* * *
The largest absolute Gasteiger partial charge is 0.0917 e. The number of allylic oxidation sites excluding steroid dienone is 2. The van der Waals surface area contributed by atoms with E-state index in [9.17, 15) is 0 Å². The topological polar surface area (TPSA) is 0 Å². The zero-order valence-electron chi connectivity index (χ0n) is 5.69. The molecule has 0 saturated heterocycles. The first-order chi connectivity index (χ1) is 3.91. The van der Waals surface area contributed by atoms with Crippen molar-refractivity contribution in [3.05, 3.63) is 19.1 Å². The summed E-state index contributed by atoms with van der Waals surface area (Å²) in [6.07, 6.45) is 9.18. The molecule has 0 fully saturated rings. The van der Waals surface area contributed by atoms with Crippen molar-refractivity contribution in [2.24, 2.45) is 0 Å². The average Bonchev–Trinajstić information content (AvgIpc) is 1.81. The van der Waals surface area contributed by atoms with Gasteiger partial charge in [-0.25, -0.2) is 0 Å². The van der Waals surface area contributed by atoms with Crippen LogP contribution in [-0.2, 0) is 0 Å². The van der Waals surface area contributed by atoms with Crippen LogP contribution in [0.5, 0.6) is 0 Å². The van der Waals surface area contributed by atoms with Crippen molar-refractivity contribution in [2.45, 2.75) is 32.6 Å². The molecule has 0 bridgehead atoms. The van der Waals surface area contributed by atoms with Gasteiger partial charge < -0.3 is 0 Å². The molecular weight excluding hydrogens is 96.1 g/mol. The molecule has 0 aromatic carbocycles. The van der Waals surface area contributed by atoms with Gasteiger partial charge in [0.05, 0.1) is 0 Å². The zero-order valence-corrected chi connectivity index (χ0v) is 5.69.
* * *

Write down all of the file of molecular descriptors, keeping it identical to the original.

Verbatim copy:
The largest absolute Gasteiger partial charge is 0.0917 e. The number of allylic oxidation sites excluding steroid dienone is 2. The van der Waals surface area contributed by atoms with E-state index in [9.17, 15) is 0 Å². The topological polar surface area (TPSA) is 0 Å². The zero-order valence-electron chi connectivity index (χ0n) is 5.69. The molecule has 0 saturated heterocycles. The first-order chi connectivity index (χ1) is 3.91. The van der Waals surface area contributed by atoms with Crippen molar-refractivity contribution in [3.05, 3.63) is 19.1 Å². The summed E-state index contributed by atoms with van der Waals surface area (Å²) in [6.07, 6.45) is 9.18. The molecule has 0 fully saturated rings. The van der Waals surface area contributed by atoms with Crippen molar-refractivity contribution in [2.24, 2.45) is 0 Å². The average Bonchev–Trinajstić information content (AvgIpc) is 1.81. The van der Waals surface area contributed by atoms with Gasteiger partial charge in [-0.25, -0.2) is 0 Å². The van der Waals surface area contributed by atoms with Crippen LogP contribution in [-0.2, 0) is 0 Å². The van der Waals surface area contributed by atoms with Crippen LogP contribution in [0.5, 0.6) is 0 Å². The van der Waals surface area contributed by atoms with Crippen molar-refractivity contribution in [2.45, 2.75) is 32.6 Å². The molecule has 0 bridgehead atoms. The van der Waals surface area contributed by atoms with Gasteiger partial charge < -0.3 is 0 Å². The molecular weight excluding hydrogens is 96.1 g/mol. The molecule has 0 aromatic carbocycles. The van der Waals surface area contributed by atoms with Gasteiger partial charge in [0.05, 0.1) is 0 Å². The zero-order valence-corrected chi connectivity index (χ0v) is 5.69.